What’s your background?
I grew up in Walthamstow. As a child, I attended a local Saturday ceramics club – I was totally hooked. I then completed a Ceramics degree at Harrow College and a Masters at The Royal College of Art. Five years ago I moved to Lewes and have a studio nearby.
Can you tell us about your early designs?
My pieces involve the use of ceramic transfers. I take photographs of real people, buildings and objects, and apply them as digital transfers onto ceramics. My initial work concentrated on decorating simple shapes, but over the last five years my style has become extremely detailed, with a focus on bespoke glazed ware for commemorative 3D house containers, jars and lamps. My approach is very poignant with a contemporary edge and an element of the unexpected.
What have been the defining moments of your career?
A show in 2010 at the Eagle Gallery, opened by Grayson Perry, put my new work on the map. I exhibited a collection of 22 houses from Walthamstow High Street, along with seven commemorative pots. Winning the Ottilie Helen Wallace prize for female sculpture at the Royal Scottish Academy in 2016 was also a special moment.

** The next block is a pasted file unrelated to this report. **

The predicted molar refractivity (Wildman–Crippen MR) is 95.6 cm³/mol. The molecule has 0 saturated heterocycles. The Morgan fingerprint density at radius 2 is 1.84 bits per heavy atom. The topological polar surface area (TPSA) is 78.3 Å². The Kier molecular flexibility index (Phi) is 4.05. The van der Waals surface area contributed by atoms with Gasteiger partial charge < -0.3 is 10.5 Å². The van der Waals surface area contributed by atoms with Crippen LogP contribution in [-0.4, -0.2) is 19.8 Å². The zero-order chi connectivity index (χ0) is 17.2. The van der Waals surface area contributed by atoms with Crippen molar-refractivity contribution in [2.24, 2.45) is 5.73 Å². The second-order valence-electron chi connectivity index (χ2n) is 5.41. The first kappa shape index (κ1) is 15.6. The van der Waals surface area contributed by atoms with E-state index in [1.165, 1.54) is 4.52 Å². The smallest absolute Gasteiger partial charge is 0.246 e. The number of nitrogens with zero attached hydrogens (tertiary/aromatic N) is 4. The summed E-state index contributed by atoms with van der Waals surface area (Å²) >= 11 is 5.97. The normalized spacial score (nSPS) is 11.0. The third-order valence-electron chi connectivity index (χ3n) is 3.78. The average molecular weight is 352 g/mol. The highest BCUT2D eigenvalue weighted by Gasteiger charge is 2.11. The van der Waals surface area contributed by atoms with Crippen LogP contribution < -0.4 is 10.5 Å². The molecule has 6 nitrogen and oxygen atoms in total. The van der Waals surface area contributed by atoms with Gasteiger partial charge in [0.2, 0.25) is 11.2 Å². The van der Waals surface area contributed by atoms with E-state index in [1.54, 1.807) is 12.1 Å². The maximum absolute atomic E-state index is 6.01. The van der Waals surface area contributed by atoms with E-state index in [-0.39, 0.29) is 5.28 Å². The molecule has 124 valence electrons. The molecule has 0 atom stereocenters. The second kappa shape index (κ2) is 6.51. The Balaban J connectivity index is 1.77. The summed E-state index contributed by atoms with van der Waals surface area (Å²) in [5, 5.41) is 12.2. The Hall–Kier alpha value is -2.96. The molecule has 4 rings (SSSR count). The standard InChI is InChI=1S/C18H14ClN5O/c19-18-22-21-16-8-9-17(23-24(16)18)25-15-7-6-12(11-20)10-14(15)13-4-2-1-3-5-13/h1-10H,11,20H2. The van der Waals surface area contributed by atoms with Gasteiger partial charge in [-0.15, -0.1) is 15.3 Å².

‘My approach is very poignant with a contemporary edge and an element of the unexpected.’
Who has had the most influence on your work?
My dad, Tim Mara. He worked as an artist and teacher for 25 years and later became Head of Printmaking at the Royal College of Art. He died very suddenly at 48 and his work is now included in many collections and galleries. His paintings captured objects as seen in the moment and I am hugely influenced by him. In my work, something beautiful is always countered with small details of something horrible – a dustbin liner or an empty crisp packet. It keeps it real.
How do you make one of your bespoke houses?
Clients send photos of their house, family and pets, who appear in the windows. The 3D house is built from slabs of rolled out clay that are cut to size using a simple paper template and left to harden. The slabs are stuck together and the piece is put into the kiln for the first firing and then the glaze. Digital images are printed onto tattoo-like film using ceramic toner that enables the image to be transferred from paper to pot. The glazed ware is fired again.
What are you currently working on?
I’ve just completed a 3D French farmhouse – a surprise present for a client’s husband.
What are your future plans?
I’ve started to work on a new collection of 3D interior sculptures and sculpted 3D figures. I want to bring to life everyday things and settings: a narrative of time, fashion and social awareness. I’m also very excited to have a piece of work through to the second round of The Royal Academy of Arts’ 250th anniversary Summer Exhibition. Crossing the divide between craft and fine art has always been important to me.
You can visit Alice at Long Barn Studios, Upper Lodge in East Sussex (by appointment only). Want to see more of Alice’s wonderful ceramics? Head to alicemara.com.
Images: Alun Callender